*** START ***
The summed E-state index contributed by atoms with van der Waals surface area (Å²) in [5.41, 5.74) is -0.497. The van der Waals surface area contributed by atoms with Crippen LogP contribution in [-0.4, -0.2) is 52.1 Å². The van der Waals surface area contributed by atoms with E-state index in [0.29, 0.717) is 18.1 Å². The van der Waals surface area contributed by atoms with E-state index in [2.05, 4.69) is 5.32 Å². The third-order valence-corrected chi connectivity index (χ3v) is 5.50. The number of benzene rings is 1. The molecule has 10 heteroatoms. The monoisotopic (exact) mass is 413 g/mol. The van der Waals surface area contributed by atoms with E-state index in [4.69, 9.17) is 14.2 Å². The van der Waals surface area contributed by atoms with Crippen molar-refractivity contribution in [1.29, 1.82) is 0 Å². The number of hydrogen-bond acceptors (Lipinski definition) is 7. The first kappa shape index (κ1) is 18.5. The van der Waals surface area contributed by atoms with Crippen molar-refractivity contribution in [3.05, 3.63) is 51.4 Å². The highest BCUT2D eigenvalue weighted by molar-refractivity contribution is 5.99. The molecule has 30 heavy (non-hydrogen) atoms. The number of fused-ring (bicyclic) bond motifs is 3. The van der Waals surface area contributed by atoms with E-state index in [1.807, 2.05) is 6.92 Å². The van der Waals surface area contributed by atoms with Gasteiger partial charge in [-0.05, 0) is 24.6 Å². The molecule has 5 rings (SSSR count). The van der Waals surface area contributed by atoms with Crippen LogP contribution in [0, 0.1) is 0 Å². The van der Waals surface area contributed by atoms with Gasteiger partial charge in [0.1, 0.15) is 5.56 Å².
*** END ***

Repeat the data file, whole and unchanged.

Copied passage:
The summed E-state index contributed by atoms with van der Waals surface area (Å²) in [5.41, 5.74) is -0.497. The van der Waals surface area contributed by atoms with Crippen LogP contribution in [-0.4, -0.2) is 52.1 Å². The van der Waals surface area contributed by atoms with E-state index in [0.29, 0.717) is 18.1 Å². The van der Waals surface area contributed by atoms with E-state index in [2.05, 4.69) is 5.32 Å². The third-order valence-corrected chi connectivity index (χ3v) is 5.50. The number of benzene rings is 1. The molecule has 10 heteroatoms. The monoisotopic (exact) mass is 413 g/mol. The van der Waals surface area contributed by atoms with E-state index in [4.69, 9.17) is 14.2 Å². The van der Waals surface area contributed by atoms with Crippen molar-refractivity contribution in [1.29, 1.82) is 0 Å². The number of hydrogen-bond acceptors (Lipinski definition) is 7. The first kappa shape index (κ1) is 18.5. The van der Waals surface area contributed by atoms with Crippen molar-refractivity contribution in [3.05, 3.63) is 51.4 Å². The highest BCUT2D eigenvalue weighted by molar-refractivity contribution is 5.99. The molecule has 30 heavy (non-hydrogen) atoms. The number of fused-ring (bicyclic) bond motifs is 3. The van der Waals surface area contributed by atoms with E-state index in [1.807, 2.05) is 6.92 Å². The van der Waals surface area contributed by atoms with Gasteiger partial charge in [-0.05, 0) is 24.6 Å². The molecule has 5 rings (SSSR count). The van der Waals surface area contributed by atoms with Crippen LogP contribution in [0, 0.1) is 0 Å². The van der Waals surface area contributed by atoms with Gasteiger partial charge in [0.1, 0.15) is 5.56 Å².